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Costanza Gislon Dopfel
Saint Mary's College of California (Moraga, CA 94575-2715)
Fertile Florence: How a Demographic Disaster shaped the Italian Renaissance

Research for a book on the connection between the Black Death and the origins of the Italian Renaissance.

Fifteenth-century Florence faced an unprecedented demographic crisis, as recurrent plague epidemics shrunk the urban population from the original 110,000 citizens in 1300 to just 37,000 in 1427. Yet, as the race for repopulation seemed to intensify, so did creativity and artistic production. This project provides an alternative understanding of the early Renaissance, identifying ties between the demographic situation and the literary and artistic production of the time. Two ongoing concerns underscore the research: changes in female agency and modifications of social behavior in response to anxieties about fertility and population decline. By identifying the historical events that connect the concepts of human and intellectual fertility, it unveils the link between female reproductive duties and the iconography of childbirth, between family books and the anxiety of perpetuating the family name; between monumental state commissions and the public trauma of depopulation.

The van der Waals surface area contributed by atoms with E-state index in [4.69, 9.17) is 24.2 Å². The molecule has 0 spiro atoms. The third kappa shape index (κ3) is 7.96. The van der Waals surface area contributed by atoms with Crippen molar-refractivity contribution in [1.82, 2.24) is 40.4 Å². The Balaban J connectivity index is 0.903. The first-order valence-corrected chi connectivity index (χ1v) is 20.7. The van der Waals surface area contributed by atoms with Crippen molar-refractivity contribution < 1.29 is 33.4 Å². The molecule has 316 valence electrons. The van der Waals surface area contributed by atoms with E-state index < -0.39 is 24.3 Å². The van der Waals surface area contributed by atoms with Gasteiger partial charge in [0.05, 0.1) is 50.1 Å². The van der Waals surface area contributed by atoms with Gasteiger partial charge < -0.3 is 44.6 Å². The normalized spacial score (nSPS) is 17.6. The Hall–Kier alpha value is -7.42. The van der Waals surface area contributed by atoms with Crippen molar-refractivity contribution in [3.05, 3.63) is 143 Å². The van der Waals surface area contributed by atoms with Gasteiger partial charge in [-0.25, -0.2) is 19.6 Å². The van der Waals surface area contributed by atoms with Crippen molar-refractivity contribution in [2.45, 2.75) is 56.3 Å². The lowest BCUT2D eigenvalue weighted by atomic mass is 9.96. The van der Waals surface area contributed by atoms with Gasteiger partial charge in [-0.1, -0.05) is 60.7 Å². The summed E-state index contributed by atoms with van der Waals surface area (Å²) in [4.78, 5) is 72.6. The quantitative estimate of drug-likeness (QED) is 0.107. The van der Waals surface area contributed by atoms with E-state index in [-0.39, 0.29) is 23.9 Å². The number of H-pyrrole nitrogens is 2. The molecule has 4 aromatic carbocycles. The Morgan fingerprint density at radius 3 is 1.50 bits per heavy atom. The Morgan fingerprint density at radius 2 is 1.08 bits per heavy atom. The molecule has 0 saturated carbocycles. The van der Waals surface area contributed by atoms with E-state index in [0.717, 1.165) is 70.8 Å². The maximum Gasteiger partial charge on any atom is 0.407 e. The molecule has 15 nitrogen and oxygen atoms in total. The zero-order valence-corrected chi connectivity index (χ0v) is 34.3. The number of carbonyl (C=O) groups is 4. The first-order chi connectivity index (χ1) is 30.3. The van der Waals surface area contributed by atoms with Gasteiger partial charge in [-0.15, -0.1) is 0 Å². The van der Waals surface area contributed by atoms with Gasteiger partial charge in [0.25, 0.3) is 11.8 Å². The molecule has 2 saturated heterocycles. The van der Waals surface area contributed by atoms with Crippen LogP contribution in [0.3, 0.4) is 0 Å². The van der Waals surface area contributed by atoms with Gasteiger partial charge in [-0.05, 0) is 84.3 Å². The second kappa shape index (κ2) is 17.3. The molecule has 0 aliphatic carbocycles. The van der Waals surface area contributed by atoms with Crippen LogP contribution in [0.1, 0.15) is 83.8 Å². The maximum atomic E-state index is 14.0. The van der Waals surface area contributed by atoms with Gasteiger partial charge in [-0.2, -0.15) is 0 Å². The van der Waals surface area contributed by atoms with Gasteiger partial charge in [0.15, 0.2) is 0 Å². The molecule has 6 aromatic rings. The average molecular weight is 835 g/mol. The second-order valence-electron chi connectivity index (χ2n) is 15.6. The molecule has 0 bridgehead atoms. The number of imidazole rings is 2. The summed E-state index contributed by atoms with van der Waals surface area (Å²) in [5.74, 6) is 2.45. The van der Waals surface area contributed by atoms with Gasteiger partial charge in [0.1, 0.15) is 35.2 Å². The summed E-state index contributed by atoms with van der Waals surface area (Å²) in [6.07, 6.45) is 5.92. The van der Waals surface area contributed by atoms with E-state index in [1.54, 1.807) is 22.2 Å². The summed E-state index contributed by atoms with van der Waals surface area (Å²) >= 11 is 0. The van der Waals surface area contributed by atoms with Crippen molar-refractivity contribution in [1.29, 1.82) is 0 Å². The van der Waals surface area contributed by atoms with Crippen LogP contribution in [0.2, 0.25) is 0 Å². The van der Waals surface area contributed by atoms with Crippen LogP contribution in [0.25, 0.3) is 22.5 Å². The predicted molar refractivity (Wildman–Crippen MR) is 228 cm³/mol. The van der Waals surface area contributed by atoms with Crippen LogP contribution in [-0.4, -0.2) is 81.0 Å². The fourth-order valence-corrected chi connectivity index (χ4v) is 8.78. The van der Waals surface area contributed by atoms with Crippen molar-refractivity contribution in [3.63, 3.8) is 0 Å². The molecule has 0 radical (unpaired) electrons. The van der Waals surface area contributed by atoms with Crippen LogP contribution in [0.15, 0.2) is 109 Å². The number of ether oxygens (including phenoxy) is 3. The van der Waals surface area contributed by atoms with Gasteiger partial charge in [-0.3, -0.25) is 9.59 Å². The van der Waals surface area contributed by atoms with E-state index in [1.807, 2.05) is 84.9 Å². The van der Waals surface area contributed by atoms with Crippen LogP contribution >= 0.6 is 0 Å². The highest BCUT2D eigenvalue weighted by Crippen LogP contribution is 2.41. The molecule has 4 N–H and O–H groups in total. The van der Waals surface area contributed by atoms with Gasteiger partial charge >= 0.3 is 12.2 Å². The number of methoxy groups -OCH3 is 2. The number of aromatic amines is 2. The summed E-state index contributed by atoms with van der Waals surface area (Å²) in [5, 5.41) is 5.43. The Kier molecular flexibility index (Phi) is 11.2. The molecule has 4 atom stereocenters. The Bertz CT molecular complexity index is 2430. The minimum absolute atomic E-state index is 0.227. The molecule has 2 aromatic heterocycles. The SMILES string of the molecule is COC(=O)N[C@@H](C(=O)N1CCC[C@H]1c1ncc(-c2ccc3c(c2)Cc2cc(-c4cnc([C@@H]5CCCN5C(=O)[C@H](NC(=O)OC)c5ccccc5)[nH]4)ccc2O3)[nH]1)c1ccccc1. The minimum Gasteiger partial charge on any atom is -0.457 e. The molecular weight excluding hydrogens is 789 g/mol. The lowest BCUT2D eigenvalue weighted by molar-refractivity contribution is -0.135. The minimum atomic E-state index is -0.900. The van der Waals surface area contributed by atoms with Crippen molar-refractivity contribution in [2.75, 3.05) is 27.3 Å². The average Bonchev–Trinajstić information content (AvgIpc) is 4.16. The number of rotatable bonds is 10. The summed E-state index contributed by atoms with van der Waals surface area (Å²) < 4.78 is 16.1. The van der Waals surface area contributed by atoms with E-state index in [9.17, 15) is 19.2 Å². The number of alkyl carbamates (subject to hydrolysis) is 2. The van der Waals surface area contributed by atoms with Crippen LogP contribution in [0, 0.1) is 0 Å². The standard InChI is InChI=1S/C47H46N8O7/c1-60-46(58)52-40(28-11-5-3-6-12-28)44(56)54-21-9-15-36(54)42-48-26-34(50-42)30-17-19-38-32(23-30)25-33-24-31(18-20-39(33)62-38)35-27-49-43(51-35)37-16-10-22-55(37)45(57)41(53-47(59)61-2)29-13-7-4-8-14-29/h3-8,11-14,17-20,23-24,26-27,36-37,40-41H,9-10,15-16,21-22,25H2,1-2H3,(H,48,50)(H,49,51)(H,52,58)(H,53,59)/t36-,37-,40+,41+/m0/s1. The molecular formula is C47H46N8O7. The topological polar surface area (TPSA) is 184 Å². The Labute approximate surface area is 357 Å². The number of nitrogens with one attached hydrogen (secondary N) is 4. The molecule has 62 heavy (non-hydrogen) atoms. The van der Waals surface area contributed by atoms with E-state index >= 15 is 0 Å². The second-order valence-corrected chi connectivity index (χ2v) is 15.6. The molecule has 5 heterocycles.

[Grant products]

Project fields:
Art History and Criticism; Renaissance Studies; Women's History

Summer Stipends

Research Programs

$6,000 (approved)
$6,000 (awarded)

Grant period:
6/1/2020 – 7/31/2020